Cooper was a 27 year old right wing who appeared in 14 games with the Canadiens, notching a very worthy 9 goals and 3 assists. He was in his third season with the Bruins when the Canadiens sent Billy Boucher to acquire him in a deal where either squad had the right to recall the players.

Cooper was worth the gamble, as had scored 28 goals for Boston in 1925-26. Both players did end up returning to their original teams on May 22, 1927.

Left winger Gizzy Hart was acquired from Detroit for cash on December 12, 1926, and later traded to Providence of the Can-Am league for cash, October 17, 1928. In his years with the Canadiens, Hart would score 6 goals, while appearing in 84 games.

Pete Palangio was an 18 year old prospect who had played with the North Bay Trappers of the NOHA in 1925-26, scoring 25 goals in 11 games. His production did not translate into the NHL, where he went scoreless in six games with the Canadiens.

He signed on with the Canadiens as a free agent late in the season in February, and while he disappointed scoring wise, Montreal managed to get all kinds of mileage out of his trade wise.

After going without a goal in 4 playoff games with the Canadiens, Pelangio was traded twice to Can-Pro league teams for cash and a player, before being shipped a final time to London of the IHL for more cash on November 11, 1929.


The Canadiens paid a hefty price for Ambrose Moran went they exchanged Billy Coutu for him in a pre-season deal with Boston on October 22, 1926. The 31 year old Moran had been a sturdy backlimer with the Vancouver Maroons over the past two seasons and didn't last long with the Canadiens, as they returned him to the Bruins on December 23 in a cash transaction. Coutu actually fared worse. After 40 games with Boston, he was involved in an altercation with an official, and became the first NHL'er banned for life from the league.

Leo Lafrance appreared in but 4 games with the Canadiens in 1926-27 after being acquired from Duluth of the AHA for cash on November 10, 1926. He was suspended by the Canadiens two weeks later for leaving the team. Somehow, Montreal would hold onto his rights until 1936. In the interim, his rights were dealt a half dozen times for cash and loans.

Arthur Gauthier was a 22 year old prospect who had been playing with the Galt Terriers in the OHA Sr. League when he signed with the Canadiens as a free agent on February 9. He went pointless in 13 games with Montreal and was traded to London of the Can - Pro league a year later.


The two biggest additions in 1926 to the Canadiens were Hainsworth and defenseman Herb Gardiner.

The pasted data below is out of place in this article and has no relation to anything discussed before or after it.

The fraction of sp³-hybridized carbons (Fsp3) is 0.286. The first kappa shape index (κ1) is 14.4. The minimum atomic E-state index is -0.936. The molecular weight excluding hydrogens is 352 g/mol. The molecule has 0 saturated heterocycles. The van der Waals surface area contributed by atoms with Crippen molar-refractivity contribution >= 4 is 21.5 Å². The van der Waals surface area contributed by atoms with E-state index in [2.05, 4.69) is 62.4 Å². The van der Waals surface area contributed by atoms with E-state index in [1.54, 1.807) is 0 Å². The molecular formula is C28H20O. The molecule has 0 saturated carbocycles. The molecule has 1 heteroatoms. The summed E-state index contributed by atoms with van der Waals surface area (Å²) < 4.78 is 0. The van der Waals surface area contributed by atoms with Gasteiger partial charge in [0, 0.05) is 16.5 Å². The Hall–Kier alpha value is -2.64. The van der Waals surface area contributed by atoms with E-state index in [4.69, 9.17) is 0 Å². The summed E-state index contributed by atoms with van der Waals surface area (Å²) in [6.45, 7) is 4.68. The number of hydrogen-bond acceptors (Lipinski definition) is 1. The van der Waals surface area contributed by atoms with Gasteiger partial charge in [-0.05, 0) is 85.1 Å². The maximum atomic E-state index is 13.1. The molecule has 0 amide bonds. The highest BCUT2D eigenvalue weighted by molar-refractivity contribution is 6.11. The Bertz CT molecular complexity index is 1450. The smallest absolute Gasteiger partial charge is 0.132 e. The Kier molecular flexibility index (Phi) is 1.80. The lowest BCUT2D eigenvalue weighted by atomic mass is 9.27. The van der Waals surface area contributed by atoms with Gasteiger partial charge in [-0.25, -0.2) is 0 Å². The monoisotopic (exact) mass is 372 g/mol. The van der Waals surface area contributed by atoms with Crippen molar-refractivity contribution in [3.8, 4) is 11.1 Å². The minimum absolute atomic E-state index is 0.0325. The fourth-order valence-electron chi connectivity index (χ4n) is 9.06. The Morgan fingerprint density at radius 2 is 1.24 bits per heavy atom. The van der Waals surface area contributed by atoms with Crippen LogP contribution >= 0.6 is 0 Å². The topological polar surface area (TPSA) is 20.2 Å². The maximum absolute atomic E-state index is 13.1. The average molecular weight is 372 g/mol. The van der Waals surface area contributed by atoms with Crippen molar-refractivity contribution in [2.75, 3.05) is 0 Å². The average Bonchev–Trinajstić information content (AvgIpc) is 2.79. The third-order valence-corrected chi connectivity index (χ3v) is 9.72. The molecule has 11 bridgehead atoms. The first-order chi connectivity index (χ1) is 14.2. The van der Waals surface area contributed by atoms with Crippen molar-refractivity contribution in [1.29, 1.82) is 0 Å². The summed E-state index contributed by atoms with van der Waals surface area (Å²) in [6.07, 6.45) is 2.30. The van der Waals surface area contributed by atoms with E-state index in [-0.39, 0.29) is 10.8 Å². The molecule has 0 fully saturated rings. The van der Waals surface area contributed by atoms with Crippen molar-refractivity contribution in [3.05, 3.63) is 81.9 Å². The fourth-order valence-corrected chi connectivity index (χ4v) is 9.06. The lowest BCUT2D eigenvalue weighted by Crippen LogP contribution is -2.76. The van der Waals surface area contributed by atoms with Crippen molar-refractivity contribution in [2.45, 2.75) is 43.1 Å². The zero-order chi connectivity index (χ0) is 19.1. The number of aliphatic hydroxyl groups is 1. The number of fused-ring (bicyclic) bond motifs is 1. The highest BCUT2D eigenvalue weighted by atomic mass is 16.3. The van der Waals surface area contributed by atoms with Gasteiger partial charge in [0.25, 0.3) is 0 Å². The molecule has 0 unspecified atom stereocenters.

Hainsworth was no greenhorn when he joined the Canadiens. He was a veteran of 11 years with a pair of OHL Sr. teams - Berlin Union Jacks and the Kitchener Greenshirts - and had most recently been a standout with the Crescents of the WHL for three seasons.

At 31 years of age, he was in the prime of his career. He would play 7 seasons with the Canadiens and fittingly became the first winner of the Vezina Trophy, and award he owned for the first three seasons of it's existence.

Gardiner was so adept at his position that he almost singlehandedly filled the voids left by both Coutu and Sprague Cleghorn one season earlier. A dominant defensive defenseman that the Canadiens were well aquainted with from battles with the Calgary Tigers in the 1924 Stanley Cup final, they acquired his right just prior to the big WHL sell off in a cash deal with Calgary on October 20, 1926.

In his first season in a Canadiens sweater, Gardiner so impressed with his play, that he was awarded the Hart Trophy as the NHL's MVP. Prior to his third season with Montreal, he was loaned to Chicago where he was named playing coach of Black Hawks in August of 1928. The Canadiens recalled the valuable veteran for the 1929 playoffs before trading his right to the Bruins for cash that spring.


Perhaps the "Habitants" nickname helped spread a public curiosity of the team, with Howie Morenz on the verge of becoming the NHL first veritable superstar. The Canadiens "Flying Frenchman" myth was beginning to take hold and grasp the imaginations of American hockey fans, and Montreal were a big draw in every arena they appeared in. Both the Canadiens and the Maroons had the best home attendance in the NHL, but it was the fast skating Morenz and crew that fans turned out in large numbers to see on the road.

The Montreal Daily Star, catching onto the team's speed mystique, sponsors intermission speed skating contests between Canadiens stars such as Morenz and Gizzy Hart verus the opponants fastest movers. Hundreds of dollars are at stake, often pocketed by the speedy "Stratford Streak".

Morenz enjoyed a very good season with the Canadiens, scoring 25 goals, second only to the Rangers Bill Cook with 33.


Above all the changes in the team's makeup, the look of the Canadiens behind the scenes was also given several unexpected facelifts.

After Coutu was traded to Boston, the Canadiens named Sylvio Mantha the new team's captain. The team also had a new man behind the bench in Cecil Hart. After several seasons in the Canadiens organization, Hart took over from Leo Dandurand, who, on the advice of his doctors, relinquished the stressful duties.

Dandurand had been a man for all purposes since taking co-ownership of the team, and he decided it would be better to focus his energies all in one place.


Keeping Dandurand busy, was the establishing of the Canadiens first feeder teams in Providence and Windsor. The Reds and Hornets, respectively, played in the Can - Am league and Dandurand made agreements with each team that the Canadiens could sign their two best prospects annually. In exchange, Montreal would supply the Reds and Hornets with players, whether they be up and coming prospects or aging players that no longer fit their plans.

Gradually, this practice would evolve into the full fledged sponsorship of entire teams filled with Canadiens hopefuls.